Homeowners insurance is necessary, but that doesn't mean you should be forced to pay an exorbitant amount for it. Instead, you can take advantage of the following money-saving tips to lower your monthly homeowners insurance premiums: 1. Bundle Your Homeowners and Auto Insurance. In many cases, you can bundle your homeowners and auto insurance to save money. This will allow you to cut costs and leverage the same insurance company for both your homeowners and auto insurance policies as well. If you already have auto insurance and are looking for home insurance for your new residence, be sure to discuss your plans with your auto insurer. By doing so, you may be able to bundle your homeowners and auto insurance and lower your insurance premiums for years to come. 2. Explore All of the Options at Your Disposal. When it comes to finding homeowners insurance, there are plenty of fish in the sea. Thus, you're sure to discover many great options at your disposal, all of which you should explore before you decide on a homeowners insurance provider. With homeowners insurance, you should try to conduct plenty of research. And remember, the most affordable option may not be the best option based on your homeownership needs. Therefore, homeowners who do their homework will be able to review all of the options at their disposal and make an informed decision about their homeowners insurance. 3. Exclude Land Value from Your Homeowners Insurance Policy. Your homeowners insurance may include the value of your land as well as your residence. In this scenario, you may want to consider removing the land value from your policy. With homeowners insurance, you'll want to ensure that your residence and its contents are fully covered. That way, these items can be replaced if they are damaged. On the other hand, you may not need replacement coverage for your land. Before you exclude land value from your homeowners insurance, however, you'll want to discuss the pros and cons of doing so with an insurance agent. This professional will be able to outline how much money you can save by making this change, along with the short- and long-term ramifications of this decision. 4. Increase Your Deductible. Boosting your homeowners insurance policy's deductible likely will result in a drop in your monthly premium. At the same time, it is important to consider the trade-off that takes place if you make this change to your policy. A higher deductible means that you'll be required to pay more out of pocket if and when a claim is filed. As such, you should weigh the immediate cost savings versus the long-term value of increasing your deductible before you finalize your decision. Homeowners insurance can be tricky to understand, but insurance agents can help you discover the best ways to lower your monthly premiums. Ask your insurance agent for help with your homeowners insurance, and ultimately, you can work with this professional to find solutions to help you save money on your insurance premiums.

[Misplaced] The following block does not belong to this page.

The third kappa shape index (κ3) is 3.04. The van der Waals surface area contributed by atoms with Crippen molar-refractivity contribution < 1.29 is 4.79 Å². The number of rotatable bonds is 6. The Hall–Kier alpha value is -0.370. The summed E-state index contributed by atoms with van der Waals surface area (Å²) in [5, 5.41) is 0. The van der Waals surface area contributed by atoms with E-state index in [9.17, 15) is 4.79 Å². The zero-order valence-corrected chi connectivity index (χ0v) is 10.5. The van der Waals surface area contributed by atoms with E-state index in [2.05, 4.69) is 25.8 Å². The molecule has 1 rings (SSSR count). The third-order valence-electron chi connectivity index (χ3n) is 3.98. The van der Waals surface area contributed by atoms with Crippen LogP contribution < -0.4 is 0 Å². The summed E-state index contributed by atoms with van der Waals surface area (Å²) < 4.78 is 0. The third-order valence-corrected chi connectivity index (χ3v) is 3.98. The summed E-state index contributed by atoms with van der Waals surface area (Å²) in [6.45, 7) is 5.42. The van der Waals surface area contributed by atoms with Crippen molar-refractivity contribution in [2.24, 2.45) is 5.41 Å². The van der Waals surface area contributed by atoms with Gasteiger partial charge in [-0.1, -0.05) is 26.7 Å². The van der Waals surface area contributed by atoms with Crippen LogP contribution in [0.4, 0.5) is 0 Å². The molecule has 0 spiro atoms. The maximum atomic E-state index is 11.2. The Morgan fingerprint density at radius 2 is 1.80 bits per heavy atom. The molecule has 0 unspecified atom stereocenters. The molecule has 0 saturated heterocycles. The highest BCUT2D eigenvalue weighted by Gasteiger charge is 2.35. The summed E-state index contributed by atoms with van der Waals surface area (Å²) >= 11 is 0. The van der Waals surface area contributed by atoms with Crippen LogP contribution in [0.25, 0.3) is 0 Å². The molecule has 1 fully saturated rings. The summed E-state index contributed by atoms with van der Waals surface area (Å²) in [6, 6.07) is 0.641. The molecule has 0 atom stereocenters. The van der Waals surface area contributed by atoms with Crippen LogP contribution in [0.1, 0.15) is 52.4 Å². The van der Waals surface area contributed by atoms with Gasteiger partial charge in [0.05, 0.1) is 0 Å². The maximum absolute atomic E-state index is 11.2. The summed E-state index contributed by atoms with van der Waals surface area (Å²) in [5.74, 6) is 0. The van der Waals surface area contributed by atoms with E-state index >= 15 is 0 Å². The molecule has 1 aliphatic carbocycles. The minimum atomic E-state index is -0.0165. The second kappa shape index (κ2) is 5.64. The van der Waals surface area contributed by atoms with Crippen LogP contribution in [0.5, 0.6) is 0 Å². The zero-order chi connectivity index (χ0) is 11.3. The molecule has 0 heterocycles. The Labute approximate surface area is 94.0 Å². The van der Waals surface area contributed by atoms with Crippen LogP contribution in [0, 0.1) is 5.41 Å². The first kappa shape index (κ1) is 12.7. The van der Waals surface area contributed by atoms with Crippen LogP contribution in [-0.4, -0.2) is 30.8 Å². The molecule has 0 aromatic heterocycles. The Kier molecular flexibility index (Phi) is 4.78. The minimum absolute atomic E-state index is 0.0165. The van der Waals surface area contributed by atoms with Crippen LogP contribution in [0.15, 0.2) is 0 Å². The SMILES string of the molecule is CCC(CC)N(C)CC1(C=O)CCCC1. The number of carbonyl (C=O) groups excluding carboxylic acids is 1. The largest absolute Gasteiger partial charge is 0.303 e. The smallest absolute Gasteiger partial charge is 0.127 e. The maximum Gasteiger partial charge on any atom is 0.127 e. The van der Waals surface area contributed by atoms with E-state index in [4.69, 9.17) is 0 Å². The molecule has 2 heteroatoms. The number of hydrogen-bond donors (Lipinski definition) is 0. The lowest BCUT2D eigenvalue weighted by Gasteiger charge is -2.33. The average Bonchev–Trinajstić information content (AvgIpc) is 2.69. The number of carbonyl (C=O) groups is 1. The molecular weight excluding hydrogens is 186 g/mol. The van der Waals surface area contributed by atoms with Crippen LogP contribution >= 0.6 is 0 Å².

There are dozens of factors to consider when shopping for a new home -- ranging from property taxes and school district quality to square footage and roof condition. As you may be discovering, balancing your priorities and meeting your family's needs can be an overwhelming process! What's Important to You? While just about everyone factors in daily commuting distance in their decision, other key needs and considerations are often overlooked. There's certainly no "one size fits all" strategy for picking the perfect house, but getting your thoughts down on paper is a good starting point. If you have children or are expecting new arrivals in the near future, your priorities will be a lot different than someone at a later (or earlier) stage in life. For example, you might want to research local hospitals to identify the best maternity care options. Being close to public parks, playgrounds, and nursery schools would also be highly desirable for young families. Depending on your lifestyle, you might also prefer a home that's not too far from restaurants, concert venues, and movie theaters. If physical activity and sports are a big part of your life, then nearness to golf courses, tennis courts, and hiking trails might be worth considering. Other Convenience Factors You may have noticed in perusing real estate ads that many of them mention proximity to major highways, public transportation, and local airports. Whether your goal is to explore the region or simply navigate your way to doctors' appointments, job interviews, shopping centers, or business meetings, access to a variety of transportation options can make life a lot less stressful. By clarifying the features and conveniences in a home that are most important to you, your overall satisfaction with your final choice will be a lot higher. That's not to say that you shouldn't stay somewhat flexible in your requirements. Virtually all real estate purchases involve a few trade-offs and compromises. For example, if an urban lifestyle appeals to you, then a two-car garage and large backyard are probably not going to be part of the package. As far as the actual layout and design of your living space, key features which could make your daily routine easier are a first-floor laundry room, spacious closets, and easy-to clean, energy-efficient windows. For some people, the ideal home may include a rec room, a workshop, and a home office. A lot depends on your past experiences, your goals, and your personal passions. Having the ability to predict future needs will be invaluable in choosing a home that you and your family will be delighted with for years to come. Comparing Features and Amenities When you stop and think about your "wish list," your "must haves", and the dozens of property features you'll be evaluating, it underscores the importance of being methodical and organized. If those two qualifies are not among your personal strengths, don't worry! Your real estate agent can provide you with guidance, checklists, and day-to-day help in evaluating and comparing the many property choices available to you.